son clearly lays down, that the weight of American authority is in direct opposition to the doctrines recognised in the British courts upon this subject. His own opinion had been otherwise.

In Lect. 37. vol. ii. p. 406., after stating the case of Holmes v. Remsen (4 Johnson's Chancery Rep. 460.), by which the assignees of a bankrupt, being first appointed in England, were held prior in point of right, and passed a debt in the state of New York to the English assignees of the Bankrupt, in bar of a claim by the trustees under the Absconding Act of that state; he adds, “ But whatever consideration might “otherwise have been due to the opinion in that case, and to the

reasons and decisions on which it rested, the weight of American authority is decidedly the other way; and it may now be considered as part of the settled jurisprudence of this country that personal property as against creditors has locality, and the lex loci rei sita prevails

over the law of the domicil with regard to the rule of preference in “the case of insolvents' estates. The laws of other governments have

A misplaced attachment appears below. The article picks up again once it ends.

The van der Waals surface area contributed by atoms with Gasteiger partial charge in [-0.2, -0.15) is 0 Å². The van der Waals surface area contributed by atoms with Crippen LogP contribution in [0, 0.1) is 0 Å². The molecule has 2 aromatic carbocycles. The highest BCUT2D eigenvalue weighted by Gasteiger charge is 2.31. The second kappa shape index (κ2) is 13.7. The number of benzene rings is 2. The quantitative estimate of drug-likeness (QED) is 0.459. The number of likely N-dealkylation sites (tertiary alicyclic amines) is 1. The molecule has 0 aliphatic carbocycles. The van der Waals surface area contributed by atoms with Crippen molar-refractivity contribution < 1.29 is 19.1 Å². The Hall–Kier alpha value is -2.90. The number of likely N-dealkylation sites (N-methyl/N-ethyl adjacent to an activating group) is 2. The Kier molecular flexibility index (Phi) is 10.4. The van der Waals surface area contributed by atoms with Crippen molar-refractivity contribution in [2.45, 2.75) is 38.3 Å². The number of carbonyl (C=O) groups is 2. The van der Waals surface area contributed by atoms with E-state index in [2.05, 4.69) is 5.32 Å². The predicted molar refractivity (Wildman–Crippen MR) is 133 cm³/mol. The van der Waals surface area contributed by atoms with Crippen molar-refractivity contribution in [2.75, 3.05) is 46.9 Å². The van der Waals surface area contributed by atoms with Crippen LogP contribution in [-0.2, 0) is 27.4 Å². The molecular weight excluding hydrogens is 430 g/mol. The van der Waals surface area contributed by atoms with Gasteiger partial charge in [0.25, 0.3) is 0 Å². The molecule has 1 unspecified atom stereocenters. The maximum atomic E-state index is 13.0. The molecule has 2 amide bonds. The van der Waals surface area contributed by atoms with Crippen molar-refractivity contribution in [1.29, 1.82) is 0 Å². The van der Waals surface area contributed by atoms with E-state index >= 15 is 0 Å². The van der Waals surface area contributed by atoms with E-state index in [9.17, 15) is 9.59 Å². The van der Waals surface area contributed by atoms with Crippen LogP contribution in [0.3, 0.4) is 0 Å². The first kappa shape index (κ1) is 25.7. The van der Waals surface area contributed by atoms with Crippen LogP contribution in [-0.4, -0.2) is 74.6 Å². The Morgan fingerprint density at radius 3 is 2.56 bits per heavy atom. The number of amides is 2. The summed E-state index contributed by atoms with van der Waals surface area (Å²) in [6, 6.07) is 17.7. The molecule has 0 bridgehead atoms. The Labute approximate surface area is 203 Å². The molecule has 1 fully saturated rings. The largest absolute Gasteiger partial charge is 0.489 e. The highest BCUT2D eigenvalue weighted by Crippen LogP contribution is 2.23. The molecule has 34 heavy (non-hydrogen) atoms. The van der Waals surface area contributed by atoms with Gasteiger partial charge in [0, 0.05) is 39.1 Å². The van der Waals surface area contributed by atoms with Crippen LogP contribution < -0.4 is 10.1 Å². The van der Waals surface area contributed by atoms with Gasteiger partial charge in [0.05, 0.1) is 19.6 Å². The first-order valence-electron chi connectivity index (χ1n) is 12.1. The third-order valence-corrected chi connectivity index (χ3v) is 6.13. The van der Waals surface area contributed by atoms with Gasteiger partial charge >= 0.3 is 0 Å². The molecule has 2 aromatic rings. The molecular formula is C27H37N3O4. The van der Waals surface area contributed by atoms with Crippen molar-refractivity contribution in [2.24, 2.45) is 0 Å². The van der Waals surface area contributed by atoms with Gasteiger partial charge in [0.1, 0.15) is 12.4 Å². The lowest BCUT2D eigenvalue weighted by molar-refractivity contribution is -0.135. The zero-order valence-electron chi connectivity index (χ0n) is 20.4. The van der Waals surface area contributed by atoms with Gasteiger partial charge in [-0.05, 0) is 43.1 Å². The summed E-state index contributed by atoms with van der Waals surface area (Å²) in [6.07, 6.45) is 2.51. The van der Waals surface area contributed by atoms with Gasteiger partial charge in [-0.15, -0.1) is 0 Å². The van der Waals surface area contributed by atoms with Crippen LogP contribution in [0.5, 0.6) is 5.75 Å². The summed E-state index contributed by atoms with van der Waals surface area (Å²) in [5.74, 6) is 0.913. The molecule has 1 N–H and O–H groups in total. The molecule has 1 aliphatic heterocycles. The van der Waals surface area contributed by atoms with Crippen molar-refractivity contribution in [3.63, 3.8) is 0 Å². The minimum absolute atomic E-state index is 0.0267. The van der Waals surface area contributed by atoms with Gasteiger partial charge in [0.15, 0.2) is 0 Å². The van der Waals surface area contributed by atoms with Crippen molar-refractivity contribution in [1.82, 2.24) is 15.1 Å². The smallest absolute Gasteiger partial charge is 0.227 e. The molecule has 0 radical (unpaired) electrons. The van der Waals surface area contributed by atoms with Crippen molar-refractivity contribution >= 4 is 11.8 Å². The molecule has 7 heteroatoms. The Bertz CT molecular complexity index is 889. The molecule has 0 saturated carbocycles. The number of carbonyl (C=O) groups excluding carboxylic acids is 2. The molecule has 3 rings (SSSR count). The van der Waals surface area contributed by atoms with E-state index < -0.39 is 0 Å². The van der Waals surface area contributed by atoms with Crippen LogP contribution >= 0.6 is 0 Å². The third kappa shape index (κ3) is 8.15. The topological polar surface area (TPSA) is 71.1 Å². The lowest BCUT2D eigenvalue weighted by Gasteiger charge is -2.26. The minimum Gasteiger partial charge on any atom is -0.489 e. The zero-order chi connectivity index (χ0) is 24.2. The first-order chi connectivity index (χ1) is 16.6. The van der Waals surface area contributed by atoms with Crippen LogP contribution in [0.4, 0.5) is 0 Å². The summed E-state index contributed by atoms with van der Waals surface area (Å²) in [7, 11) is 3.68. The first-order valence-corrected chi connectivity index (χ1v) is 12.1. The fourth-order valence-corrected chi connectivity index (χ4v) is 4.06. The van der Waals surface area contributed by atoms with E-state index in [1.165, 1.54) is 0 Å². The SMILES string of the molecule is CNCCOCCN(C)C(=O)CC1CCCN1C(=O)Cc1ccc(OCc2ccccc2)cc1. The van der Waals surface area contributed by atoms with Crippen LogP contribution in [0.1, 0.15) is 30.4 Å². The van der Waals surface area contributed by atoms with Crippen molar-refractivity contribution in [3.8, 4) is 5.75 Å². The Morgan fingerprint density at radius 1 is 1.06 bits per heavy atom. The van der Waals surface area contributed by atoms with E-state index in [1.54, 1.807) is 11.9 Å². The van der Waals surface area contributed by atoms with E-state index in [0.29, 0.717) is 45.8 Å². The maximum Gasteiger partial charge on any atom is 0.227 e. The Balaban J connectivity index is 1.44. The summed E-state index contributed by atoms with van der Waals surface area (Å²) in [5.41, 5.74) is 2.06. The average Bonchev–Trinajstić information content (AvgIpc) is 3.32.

no force beyond their territorial limits; and if permitted to operate “ in other states, it is upon a principle of comity, and only when neither " the state nor its citizens would suffer any inconvenience from the ap“plication of the foreign law. A prior assignment in bankruptcy under

a foreign law will not be permitted to prevail against a subsequent "attachment by an American creditor of the bankrupt's effects found

here, and our courts will not subject our citizens to the inconvenience “ of seeking their dividends abroad, when they have the means to

satisfy them under their own control.” And, after mentioning varions cases decided in the American courts, he adds, “and still more

recently in the Supreme Court of the United States” (in the case of Ogden v. Saunders, 12 Wheat. Rep. 213.), " the English doctrine (for it is there admitted to be the established English doctrine) was per

emptorily disclaimed in the opinion delivered on behalf of the majority “ of the Court."

(2) Story's Conflict of Laws, 354.

(a) Ibid. 350. Hitherto this has been little inquired into in this country.

But whatever intricacy or want of unanimity there may be in the intricate questions of foreign bankruptcy, there is none, as we have already seen, in regard to the doctrines of personal succession. In every country it appears now to be admitted, that the law of the domicil shall regulate (d); but it is equally clear, that a title must be made up by probate, by administration, or by conformation in the country in which the property is situated.